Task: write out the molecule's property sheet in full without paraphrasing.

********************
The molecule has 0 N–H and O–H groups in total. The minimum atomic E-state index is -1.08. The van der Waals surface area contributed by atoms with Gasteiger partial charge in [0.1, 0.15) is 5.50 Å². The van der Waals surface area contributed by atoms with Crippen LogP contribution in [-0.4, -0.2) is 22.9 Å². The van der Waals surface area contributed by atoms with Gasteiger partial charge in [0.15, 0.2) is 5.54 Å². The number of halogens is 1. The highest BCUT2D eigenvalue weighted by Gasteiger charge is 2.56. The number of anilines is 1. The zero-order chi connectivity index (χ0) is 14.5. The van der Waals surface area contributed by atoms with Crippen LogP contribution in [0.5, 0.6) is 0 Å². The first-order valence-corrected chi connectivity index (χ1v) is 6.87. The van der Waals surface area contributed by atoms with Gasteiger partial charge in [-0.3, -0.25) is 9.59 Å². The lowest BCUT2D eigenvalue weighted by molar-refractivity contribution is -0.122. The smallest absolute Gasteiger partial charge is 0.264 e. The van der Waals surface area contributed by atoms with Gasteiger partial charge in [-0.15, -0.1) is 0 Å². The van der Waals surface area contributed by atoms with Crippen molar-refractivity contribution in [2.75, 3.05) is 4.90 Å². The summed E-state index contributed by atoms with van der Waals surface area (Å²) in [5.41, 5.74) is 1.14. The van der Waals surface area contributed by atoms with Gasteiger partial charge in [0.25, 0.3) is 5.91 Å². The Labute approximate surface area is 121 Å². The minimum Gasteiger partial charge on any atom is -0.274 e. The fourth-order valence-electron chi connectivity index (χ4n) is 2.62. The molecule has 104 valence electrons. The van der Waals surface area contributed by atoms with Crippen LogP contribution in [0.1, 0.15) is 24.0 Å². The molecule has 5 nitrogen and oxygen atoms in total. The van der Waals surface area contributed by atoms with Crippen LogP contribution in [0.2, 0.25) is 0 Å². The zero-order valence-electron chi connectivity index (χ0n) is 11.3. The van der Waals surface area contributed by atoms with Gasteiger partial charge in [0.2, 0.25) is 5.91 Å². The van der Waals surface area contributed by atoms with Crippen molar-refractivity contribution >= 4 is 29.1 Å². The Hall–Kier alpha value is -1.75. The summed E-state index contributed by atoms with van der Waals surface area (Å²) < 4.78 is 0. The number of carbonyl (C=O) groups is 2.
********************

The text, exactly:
The molecule has 0 N–H and O–H groups in total. The minimum atomic E-state index is -1.08. The van der Waals surface area contributed by atoms with Gasteiger partial charge in [0.1, 0.15) is 5.50 Å². The van der Waals surface area contributed by atoms with Crippen LogP contribution in [-0.4, -0.2) is 22.9 Å². The van der Waals surface area contributed by atoms with Gasteiger partial charge in [0.15, 0.2) is 5.54 Å². The number of halogens is 1. The highest BCUT2D eigenvalue weighted by Gasteiger charge is 2.56. The number of anilines is 1. The zero-order chi connectivity index (χ0) is 14.5. The van der Waals surface area contributed by atoms with Crippen LogP contribution in [0.5, 0.6) is 0 Å². The first-order valence-corrected chi connectivity index (χ1v) is 6.87. The van der Waals surface area contributed by atoms with Gasteiger partial charge in [-0.3, -0.25) is 9.59 Å². The lowest BCUT2D eigenvalue weighted by molar-refractivity contribution is -0.122. The smallest absolute Gasteiger partial charge is 0.264 e. The van der Waals surface area contributed by atoms with Gasteiger partial charge in [-0.15, -0.1) is 0 Å². The van der Waals surface area contributed by atoms with Crippen molar-refractivity contribution in [2.75, 3.05) is 4.90 Å². The summed E-state index contributed by atoms with van der Waals surface area (Å²) in [5.41, 5.74) is 1.14. The van der Waals surface area contributed by atoms with Gasteiger partial charge in [0.25, 0.3) is 5.91 Å². The Labute approximate surface area is 121 Å². The minimum Gasteiger partial charge on any atom is -0.274 e. The fourth-order valence-electron chi connectivity index (χ4n) is 2.62. The molecule has 104 valence electrons. The van der Waals surface area contributed by atoms with Crippen LogP contribution in [0.1, 0.15) is 24.0 Å². The molecule has 5 nitrogen and oxygen atoms in total. The van der Waals surface area contributed by atoms with Crippen LogP contribution in [0.2, 0.25) is 0 Å². The zero-order valence-electron chi connectivity index (χ0n) is 11.3. The van der Waals surface area contributed by atoms with Gasteiger partial charge in [0.2, 0.25) is 5.91 Å². The van der Waals surface area contributed by atoms with Crippen molar-refractivity contribution >= 4 is 29.1 Å². The Hall–Kier alpha value is -1.75. The summed E-state index contributed by atoms with van der Waals surface area (Å²) < 4.78 is 0. The number of carbonyl (C=O) groups is 2.